Safe Harbor

The words “safe harbor” keep coming to mind, that Christ is our safe harbor during all the storms of life. Sometimes the water is smooth, and we sail through easily with the praise of God on our lips. Sometimes the water is choppy, and we can manage okay if we send out a few prayer requests and dig a little deeper into the Word. Sometimes the seas are downright rough, but still we manage with the help of our prayer warriors and seeking godly counsel.

Then sometimes we are completely cast overboard.  So we look for someone to throw us a life preserver, something we can hold onto and stay afloat, and sometimes someone does.  We can climb back in the boat, praise God for our narrow escape, and go back to living life as usual.  But sometimes there is no life preserver.  You thrash around in the water as best you can, but panic seizes you. You realize that there is nothing or no one that can put you back in the boat. This is how I felt when my former husband died very suddenly.

Just as you are flailing around in the darkness in the water, you look up, and across the waves, you can see a dancing sliver of light. You frantically dog-paddle toward the light, and it becomes a teeny little brighter.  You think, “This is too hard.  I’m not that good of a swimmer.  I thought I was, but I don’t have the strength.”  But the light is beckoning.  And each time you bravely take a lunge toward that light, a wind seems to come up and push you a little closer.

“I am the light of the world.”  The words come from someplace deep inside of you. “In Him was life, and that life was the light of men.”  “I have come so that they might have life and have it to the full.”  “For I know the plans I have for you….to prosper you and not to harm you, to give you hope and a future.”  The words keep coming…“Come to me all you who are weary and burdened, and I will give you rest.”

The Spirit continues to bring the Word from your inner being and gives you the courage to keep slowly moving forward as the light gets brighter and shows you the way. You know those words and you know who the Word is. “Where can I go from your spirit?  Where can I flee from your presence?  If I go up to the heavens, you are there; if I make my bed in the depths, you are there.  If I rise on the wings of the dawn, if I settle on the far side of the sea, even there your hand will guide me, your right hand will hold me fast.”  You stop struggling and let the wind of the Spirit carry you home.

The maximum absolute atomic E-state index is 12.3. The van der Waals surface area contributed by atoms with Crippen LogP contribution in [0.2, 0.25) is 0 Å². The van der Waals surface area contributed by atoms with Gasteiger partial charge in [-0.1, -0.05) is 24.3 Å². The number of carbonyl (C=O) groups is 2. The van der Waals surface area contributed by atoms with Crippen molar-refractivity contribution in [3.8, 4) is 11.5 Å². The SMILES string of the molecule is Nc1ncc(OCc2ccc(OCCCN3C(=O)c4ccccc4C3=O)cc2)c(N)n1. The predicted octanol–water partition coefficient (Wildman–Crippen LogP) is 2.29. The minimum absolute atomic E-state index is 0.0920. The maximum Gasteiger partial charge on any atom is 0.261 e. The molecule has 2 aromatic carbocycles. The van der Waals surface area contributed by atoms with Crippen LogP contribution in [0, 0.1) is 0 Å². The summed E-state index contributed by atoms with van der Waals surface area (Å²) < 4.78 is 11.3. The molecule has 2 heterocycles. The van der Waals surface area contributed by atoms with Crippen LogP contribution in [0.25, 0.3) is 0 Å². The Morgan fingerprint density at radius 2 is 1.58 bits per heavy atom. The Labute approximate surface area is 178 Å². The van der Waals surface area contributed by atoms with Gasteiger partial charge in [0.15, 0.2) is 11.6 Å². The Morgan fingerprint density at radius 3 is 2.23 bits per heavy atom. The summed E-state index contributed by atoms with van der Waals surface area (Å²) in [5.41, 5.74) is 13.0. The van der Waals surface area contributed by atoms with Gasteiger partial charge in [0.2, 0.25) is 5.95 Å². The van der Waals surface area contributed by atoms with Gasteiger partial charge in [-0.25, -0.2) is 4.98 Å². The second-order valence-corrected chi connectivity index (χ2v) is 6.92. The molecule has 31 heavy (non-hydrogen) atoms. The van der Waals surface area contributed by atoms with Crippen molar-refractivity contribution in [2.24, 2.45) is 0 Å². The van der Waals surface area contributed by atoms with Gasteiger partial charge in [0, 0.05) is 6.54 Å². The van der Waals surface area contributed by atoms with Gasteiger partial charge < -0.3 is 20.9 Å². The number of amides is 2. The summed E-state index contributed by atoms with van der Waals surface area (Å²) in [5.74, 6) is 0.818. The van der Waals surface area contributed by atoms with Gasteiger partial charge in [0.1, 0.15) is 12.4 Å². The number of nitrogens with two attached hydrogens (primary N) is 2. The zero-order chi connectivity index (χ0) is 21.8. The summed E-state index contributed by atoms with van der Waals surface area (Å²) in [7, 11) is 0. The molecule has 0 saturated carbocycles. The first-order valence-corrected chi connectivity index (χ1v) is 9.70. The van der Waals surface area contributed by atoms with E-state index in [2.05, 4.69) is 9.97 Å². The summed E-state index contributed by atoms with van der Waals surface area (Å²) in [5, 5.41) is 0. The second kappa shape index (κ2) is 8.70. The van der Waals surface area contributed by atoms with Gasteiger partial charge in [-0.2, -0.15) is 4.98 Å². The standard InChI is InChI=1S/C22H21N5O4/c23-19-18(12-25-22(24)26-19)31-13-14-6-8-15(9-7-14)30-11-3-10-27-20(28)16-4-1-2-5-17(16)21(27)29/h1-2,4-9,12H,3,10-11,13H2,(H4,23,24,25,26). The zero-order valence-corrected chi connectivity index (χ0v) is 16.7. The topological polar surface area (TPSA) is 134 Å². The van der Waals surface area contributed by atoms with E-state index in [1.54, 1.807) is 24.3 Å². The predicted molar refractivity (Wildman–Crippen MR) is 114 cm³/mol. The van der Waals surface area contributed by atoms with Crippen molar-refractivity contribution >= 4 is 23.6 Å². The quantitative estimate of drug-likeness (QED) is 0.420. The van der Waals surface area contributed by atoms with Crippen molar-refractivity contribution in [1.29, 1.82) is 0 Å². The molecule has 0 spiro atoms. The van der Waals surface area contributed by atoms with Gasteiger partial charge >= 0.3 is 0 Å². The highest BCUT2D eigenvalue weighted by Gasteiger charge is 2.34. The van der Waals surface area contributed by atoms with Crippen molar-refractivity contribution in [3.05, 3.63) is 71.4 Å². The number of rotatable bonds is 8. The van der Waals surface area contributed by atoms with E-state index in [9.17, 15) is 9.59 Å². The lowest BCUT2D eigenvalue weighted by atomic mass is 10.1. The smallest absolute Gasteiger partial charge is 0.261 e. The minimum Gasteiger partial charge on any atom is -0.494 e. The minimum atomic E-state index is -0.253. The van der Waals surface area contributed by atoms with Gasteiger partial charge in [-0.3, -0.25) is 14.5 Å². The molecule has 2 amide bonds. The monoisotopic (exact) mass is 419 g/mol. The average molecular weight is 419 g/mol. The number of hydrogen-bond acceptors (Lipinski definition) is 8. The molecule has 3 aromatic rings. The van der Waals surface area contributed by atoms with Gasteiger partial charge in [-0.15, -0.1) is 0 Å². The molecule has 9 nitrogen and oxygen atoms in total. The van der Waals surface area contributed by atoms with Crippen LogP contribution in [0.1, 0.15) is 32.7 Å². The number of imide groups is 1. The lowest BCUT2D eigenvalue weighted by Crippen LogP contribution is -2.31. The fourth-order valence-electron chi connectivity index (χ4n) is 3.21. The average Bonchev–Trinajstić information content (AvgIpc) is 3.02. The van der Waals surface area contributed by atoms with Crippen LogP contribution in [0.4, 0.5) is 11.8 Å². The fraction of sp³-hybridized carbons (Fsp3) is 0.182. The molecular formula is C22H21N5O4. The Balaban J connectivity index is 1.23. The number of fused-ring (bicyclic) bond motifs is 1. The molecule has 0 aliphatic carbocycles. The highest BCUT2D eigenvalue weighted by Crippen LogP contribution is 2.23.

As a light from a lighthouse, He beckons us on until we make it safely back to harbor, safely in His arms. He will never leave us or forsake us. But sometimes he doesn’t allow us to get back into the boat because the boat is not what we need.  He lets us feel the panic or the ache or the longing so that we will struggle our way to Him and know that He is enough. No matter how many times we are cast into stormy seas, He will always show us the way to safety because He is the light.  Just like Peter in his fear of sinking while walking on the water, we will find that we were never in danger. We were right where we were supposed to be, with Jesus at arm’s reach all along. And though we may lose our way for a time, in Christ we are never lost.

This post was written as an entry in my journal during my season of singleness after the death of my former husband in 2007.  Then, seven years later, Mark and I moved to Texas and away from family following the direction of the Lord.  It felt at times as though I had again been cast overboard as homesickness overtook me. Reading this post that I wrote so many years ago comforted me at that time because it reminded me He was with us and had a good plan for us.  Now, in 2020, we’ve been back in Arkansas with family for almost two years. Still, with all that is going on in the world and the angst that I feel, Jesus continues to be my safe place, the one who holds my heart.  He is your safe place too.  No matter what you are going through, look for Him.  Run to Him.  He is faithful.  He will carry you through.  And if you will say yes to His will, it will be an amazing ride.

God’s Original Design

(This was my original post in May of 2013 and is first in a series of three in which I process my mother’s death and its impact on my identity.)

Back in my early days of court reporting, some 25 years ago, there were no laser printers. The paper I printed on had two carbon copies attached. After the job was printed, I had to tear the pages apart and separate the copies. The original copy was crisp and legible, the next copy was fair, but the last copy would always be a little faint. I had to be careful not to smudge the copies with ink from the carbon paper as I separated the sheets.